In a broader sense, we’re nearly all contributing to the issues that are causing this greater consternation. A large percentage of the 4 million+ people who visit Yellowstone don’t rush over from hundreds or thousands of miles away because of the specific information shared in daily Facebook or Instagram posts, or tri-weekly trip reports in a blog. They are here in part because of the images and video that I, fellow photographers, more casual park visitors and the media all share online. So if there’s pressure on the park or its wild denizens, it stems from all of us who are sharing our view of it with an audience that gets excited about what they see. Many who advocate for complete silence on the locations of roadside bear jams that already attract hundreds of people (crowds formed spontaneously without connectivity: cell coverage is still sparse inside the park) probably aren’t going to put their cameras away completely. We may not always post live from the field, or even daily, or immediately after a trip ends. But at some point someone who sees that amazing photo you took of the bighorn ram on the cliffside last year, or the bison fighting, or the bear cub in a tree is going to be intrigued by Yellowstone, and the desire to visit this awesome place will be kindled.
It’s no wonder visitation keeps going up! So that particular discussion isn’t going away any time soon. But will my trip reports?
I’m still on the fence. And not because of the disclosure debate. The influx of daily posts from tourists, photographers and the like means the information is getting out there, which leaves me asking myself how useful my reports actually are. In terms of sheer volume, the info in a couple weeks of essays written once or twice a year in this blog doesn’t hold a candle to hundreds of daily photos and posts made by those visiting Yellowstone every day. I suppose it’s not all about volume, but I’m also questioning the relevance and usefulness of these reports written during a period when I can’t devote nearly as much time to the park as I used to. Are reports as informative or interesting when they’re half-filled with “had to head back to Silver Gate to take care of some business,” or “I promised to be home in time for dinner”? My tales won’t be as fulfilling because there simply aren’t as many to tell.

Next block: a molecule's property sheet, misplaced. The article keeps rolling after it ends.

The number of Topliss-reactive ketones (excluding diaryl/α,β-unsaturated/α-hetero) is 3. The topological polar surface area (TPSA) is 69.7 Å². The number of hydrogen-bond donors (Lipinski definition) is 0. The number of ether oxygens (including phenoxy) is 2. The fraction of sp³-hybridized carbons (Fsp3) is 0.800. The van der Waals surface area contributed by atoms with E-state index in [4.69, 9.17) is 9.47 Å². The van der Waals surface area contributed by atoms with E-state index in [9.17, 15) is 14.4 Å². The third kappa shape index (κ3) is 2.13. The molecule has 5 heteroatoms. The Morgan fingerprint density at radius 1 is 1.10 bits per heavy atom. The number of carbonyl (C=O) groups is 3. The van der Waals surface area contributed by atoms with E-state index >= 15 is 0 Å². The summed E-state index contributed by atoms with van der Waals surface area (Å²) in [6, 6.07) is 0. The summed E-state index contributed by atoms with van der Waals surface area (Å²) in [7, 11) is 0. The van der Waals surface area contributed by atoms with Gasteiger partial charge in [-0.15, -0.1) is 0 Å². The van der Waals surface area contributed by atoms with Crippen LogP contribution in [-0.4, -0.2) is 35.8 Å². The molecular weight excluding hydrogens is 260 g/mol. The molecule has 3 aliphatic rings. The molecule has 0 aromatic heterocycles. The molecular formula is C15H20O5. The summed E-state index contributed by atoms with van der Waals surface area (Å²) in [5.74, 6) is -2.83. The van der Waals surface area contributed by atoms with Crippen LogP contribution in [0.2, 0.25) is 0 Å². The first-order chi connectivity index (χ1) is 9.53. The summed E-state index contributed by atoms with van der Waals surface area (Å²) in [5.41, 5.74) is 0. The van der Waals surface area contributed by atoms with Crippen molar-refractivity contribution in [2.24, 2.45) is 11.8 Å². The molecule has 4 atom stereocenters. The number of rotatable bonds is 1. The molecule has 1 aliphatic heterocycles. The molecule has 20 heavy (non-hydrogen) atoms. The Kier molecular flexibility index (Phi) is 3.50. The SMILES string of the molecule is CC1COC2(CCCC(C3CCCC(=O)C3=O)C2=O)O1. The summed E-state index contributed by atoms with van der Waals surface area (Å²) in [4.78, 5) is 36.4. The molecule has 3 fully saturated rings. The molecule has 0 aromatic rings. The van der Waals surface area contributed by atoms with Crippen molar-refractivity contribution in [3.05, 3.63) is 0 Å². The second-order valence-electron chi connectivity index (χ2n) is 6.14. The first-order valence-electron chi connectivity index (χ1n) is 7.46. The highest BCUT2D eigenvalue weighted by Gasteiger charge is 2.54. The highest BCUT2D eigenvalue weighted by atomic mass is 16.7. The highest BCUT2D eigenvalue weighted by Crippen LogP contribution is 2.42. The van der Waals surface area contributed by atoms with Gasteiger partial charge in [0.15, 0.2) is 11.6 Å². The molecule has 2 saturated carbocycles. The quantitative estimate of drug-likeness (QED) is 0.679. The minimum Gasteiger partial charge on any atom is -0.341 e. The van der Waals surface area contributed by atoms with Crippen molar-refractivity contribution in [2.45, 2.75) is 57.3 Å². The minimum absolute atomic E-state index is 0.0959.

(In case you’re wondering, yes I am sitting here writing this at the cabin in the middle of the day, because after I’m done I have to get some work done at the property and here in town. Coincidence? Hardly.)
Time is the other big issue. I mentioned how Jenn actually likes to talk to me after a full day in the park. But I value sleep too. Ironically, back home the responsibilities of parenthood have prevented me from devoting as much time to writing as I’d like. Now I sit here without having to chase a toddler around for a couple weeks (most of my tour clients behave at least like grade schoolers… zing! 1)… and I find myself actually questioning the value of taking time to write more.
So do I want to keep sharing the Yellowstone experience with you? Yes! And I get the sense that many people still enjoy these reports. But ultimately I have to figure out if I can continue to effectively lend a unique perspective to a discussion that is overwhelmed with voices. Will my reports be useful? Entertaining? Will they effectively promote this place without bringing unintended harm? Will the time spent writing be well-invested? It seems like I don’t have an answer at the moment. So maybe I’ll try a bit more writing over the next week or two. Maybe the reports will be filled more with little vignettes or general thoughts or observations rather than a play-by-play account of my long days behind the wheel. Or maybe I’ll decide that the motivation isn’t there, and will ask you to just follow my more basic photo updates here and here and here and here.